Mayor suggests city taking action against man allegedly selling used cars without zoning OK

LACONIA — When the City Council met this week, Mayor Ed Engler said that the city is taking steps to address complaints about the continued sale of used cars at Gulbicki's Towing & Auto Repair on Weirs Boulevard, the substance of which will be disclosed within the next two weeks.

Engler spoke in response to Denis Bourque, the owner of nearby property at 1187 Weirs Boulevard. For the second time this month, Bourque told the councilors that the business has operated in violation of the zoning ordinance for more than a year with the knowledge of city officials, who have done nothing to stop it. Earlier this month Bourque told the council "I've gone to the city and have gotten little or no help."

In 2011, C.J. Gulbicki applied to the New Hampshire Division of Motor Vehicles (DMV) for a license to sell used cars at his father's repair shop. When the DMV asked if used car sales were permitted at the location, Planning Director Shanna Saunders assured the agency they were and Gulbicki was issued a license in February 2012.

However, the property lies in the Commercial Resort District where used car sales are only permitted by a special exception granted by the Zoning Board of Adjustment. When Saunders realized her mistake, she advised Gulbicki to apply for a special exception, which the ZBA ultimately denied. Last year the DMV notified Gulbicki his license would be revoked. At Gulbicki's request, Saunders intervened, asking the agency not to revoke his license since he was seeking to rectify the situation.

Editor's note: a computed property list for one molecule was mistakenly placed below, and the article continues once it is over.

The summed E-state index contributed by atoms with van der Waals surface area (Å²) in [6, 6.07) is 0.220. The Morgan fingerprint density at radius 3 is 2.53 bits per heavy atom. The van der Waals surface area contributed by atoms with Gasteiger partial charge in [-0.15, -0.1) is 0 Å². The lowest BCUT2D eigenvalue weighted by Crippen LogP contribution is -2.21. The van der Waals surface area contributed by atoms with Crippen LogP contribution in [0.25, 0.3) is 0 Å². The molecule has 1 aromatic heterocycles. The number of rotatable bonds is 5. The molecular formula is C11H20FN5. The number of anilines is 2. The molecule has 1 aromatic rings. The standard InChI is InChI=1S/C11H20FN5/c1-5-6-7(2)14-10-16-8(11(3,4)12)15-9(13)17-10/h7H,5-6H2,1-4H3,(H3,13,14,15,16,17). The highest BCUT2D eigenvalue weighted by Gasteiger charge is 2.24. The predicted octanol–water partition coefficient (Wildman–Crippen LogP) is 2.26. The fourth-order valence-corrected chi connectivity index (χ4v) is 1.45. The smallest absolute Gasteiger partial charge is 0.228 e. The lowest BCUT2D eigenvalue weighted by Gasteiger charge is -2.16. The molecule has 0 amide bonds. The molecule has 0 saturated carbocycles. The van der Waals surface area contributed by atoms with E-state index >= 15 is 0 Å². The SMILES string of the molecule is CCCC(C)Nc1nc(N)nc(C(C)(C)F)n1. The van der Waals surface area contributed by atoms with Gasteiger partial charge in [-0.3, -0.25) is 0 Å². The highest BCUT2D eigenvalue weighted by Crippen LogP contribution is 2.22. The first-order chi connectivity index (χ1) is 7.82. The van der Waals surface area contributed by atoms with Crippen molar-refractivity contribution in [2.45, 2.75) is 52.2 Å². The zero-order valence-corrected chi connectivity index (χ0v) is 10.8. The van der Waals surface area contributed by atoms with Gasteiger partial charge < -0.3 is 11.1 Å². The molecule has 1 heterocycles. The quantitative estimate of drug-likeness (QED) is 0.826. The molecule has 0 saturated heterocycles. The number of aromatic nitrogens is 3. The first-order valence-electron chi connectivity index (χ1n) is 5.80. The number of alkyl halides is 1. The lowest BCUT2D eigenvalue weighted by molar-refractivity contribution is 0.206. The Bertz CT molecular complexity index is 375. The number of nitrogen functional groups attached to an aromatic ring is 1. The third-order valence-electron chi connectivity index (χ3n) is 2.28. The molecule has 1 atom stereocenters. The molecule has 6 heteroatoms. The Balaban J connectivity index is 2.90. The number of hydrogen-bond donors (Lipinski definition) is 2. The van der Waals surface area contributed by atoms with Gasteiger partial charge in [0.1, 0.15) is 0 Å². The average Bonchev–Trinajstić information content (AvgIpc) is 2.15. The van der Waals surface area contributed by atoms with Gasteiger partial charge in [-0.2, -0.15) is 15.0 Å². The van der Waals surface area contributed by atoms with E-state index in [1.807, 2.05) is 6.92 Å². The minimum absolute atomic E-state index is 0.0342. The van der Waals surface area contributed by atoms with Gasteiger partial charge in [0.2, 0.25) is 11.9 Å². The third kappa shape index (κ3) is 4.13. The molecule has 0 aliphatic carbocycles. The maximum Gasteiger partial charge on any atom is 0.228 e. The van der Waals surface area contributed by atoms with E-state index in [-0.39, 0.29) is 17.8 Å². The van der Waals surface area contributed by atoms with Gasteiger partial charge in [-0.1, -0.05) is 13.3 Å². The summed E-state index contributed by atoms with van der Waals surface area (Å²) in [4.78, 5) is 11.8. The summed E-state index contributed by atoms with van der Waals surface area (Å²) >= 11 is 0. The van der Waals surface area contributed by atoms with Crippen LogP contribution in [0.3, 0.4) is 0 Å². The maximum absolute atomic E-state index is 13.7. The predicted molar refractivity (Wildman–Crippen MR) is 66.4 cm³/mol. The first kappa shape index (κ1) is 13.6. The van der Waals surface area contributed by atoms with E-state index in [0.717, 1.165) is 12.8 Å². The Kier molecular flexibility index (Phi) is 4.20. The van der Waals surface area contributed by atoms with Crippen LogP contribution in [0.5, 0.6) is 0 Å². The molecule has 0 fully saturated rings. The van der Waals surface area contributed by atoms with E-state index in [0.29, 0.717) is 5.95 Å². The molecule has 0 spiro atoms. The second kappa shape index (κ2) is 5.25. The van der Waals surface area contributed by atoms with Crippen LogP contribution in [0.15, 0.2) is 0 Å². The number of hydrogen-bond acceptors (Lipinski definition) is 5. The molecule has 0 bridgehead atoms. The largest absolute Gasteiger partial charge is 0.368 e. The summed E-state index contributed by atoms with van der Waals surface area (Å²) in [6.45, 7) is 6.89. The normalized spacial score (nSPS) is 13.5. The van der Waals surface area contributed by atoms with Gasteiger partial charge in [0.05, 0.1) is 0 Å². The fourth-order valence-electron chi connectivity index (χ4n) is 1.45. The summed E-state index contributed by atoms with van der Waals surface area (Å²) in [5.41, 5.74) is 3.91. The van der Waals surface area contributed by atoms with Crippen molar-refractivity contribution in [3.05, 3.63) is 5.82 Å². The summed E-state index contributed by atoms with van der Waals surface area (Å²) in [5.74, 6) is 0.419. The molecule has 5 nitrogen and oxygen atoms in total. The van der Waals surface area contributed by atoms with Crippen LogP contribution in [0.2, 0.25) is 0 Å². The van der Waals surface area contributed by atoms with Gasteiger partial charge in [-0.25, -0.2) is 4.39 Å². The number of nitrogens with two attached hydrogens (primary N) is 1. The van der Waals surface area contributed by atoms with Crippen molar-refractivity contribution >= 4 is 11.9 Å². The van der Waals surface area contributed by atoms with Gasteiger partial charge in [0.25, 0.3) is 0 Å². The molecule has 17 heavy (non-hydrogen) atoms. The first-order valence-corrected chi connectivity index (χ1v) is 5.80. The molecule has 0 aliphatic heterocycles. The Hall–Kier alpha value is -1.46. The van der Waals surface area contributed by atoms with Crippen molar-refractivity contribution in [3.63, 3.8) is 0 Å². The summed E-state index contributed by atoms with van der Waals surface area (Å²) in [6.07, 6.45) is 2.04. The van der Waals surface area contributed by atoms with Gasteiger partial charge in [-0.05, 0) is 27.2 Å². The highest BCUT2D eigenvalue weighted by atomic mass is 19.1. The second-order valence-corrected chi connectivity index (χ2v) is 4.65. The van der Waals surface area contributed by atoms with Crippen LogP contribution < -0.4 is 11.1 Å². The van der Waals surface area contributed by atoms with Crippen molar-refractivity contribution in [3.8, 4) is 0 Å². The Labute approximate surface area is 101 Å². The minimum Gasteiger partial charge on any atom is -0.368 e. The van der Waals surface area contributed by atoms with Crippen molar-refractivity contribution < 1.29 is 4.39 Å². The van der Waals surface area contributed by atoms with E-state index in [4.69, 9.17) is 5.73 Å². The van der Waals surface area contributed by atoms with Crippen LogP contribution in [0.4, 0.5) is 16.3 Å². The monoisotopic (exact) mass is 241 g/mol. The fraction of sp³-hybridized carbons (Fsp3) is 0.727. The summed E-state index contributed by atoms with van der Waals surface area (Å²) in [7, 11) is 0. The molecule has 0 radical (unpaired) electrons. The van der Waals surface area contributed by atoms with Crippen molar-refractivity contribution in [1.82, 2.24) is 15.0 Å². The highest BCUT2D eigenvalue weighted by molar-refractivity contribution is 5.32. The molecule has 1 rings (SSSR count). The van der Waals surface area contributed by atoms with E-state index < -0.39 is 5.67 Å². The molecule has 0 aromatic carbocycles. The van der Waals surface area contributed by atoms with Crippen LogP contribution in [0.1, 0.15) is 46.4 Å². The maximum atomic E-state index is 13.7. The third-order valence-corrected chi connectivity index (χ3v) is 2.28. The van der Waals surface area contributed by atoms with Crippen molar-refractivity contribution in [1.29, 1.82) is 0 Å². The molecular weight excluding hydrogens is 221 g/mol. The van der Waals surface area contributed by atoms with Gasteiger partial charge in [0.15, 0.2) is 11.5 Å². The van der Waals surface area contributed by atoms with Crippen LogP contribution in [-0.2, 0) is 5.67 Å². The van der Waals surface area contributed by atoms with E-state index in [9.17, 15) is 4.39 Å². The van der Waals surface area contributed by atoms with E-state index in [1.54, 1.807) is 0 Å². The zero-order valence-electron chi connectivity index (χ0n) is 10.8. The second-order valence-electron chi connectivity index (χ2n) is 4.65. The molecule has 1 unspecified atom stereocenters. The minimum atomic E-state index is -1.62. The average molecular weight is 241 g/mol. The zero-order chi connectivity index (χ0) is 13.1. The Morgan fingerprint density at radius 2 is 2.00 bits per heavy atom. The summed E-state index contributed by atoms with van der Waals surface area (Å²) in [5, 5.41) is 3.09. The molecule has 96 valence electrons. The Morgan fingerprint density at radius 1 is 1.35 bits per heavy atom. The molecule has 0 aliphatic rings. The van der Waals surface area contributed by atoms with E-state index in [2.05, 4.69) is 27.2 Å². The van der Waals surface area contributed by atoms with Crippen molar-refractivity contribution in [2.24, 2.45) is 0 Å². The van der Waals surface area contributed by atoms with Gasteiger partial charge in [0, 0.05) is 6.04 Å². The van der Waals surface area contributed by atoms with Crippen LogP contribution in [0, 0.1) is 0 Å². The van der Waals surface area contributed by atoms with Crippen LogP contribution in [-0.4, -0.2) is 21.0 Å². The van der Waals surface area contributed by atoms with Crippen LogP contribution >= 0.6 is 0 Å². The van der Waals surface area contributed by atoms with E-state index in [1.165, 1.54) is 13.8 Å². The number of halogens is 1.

This week, when Bourque pressed City Manger Manager Scott Myers to explain why the city intervened on Gulbicki's behalf, he was told that Gulbicki had agreed to dispose of remaining inventory and curtail future sales. Myers also said that enforcement actions "are not always successful," prompting Bourque to reply "that's smoke and mirrors . . . I don't buy the answer."

Nevertheless, in March the DMV revoked Gulbicki's license. Gulbicki has indicated he has made arrangements to operate a used car lot at 248 South Main Street where it is permitted by the zoning ordinance. Meanwhile, Bourque insists that Gulbicki has continued to sell cars from the property on Weirs Boulevard with the use of a cell phone and the website Craigslist, transactions Gulbicki claims are "private sales".

This week Engler assured Bourque that enforcement actions are "underway". He said these steps cannot be discussed in public at this time, but urged Bourque to return in two weeks when an explanation of the measures would be forthcoming.

Afternoon Gilford brush fire contained

GILFORD — Firefighters from eight towns fought a fast moving brush fire beyond the last house on Belknap Mountain Road for more than three hours yesterday.

Deputy Fire Chief Brad Ober said the fire was reported by the Belknap Fire Tower around 3 p.m. Gilford firefighters arrived to find the fire, pushed by a strong wind, climbing a steep slope, and called a second alarm. He said that crews from Laconia, Belmont, Alton, Gilmanton, Tilton-Northfield, Sanbornton and Meredith responded. "We were light on manpower and it looked like it would run on us," Ober said. "We used everyone who was there."

Ober said that the fire burned more than acre and may have started from embers remaining from when a homeowner burned brush the night before.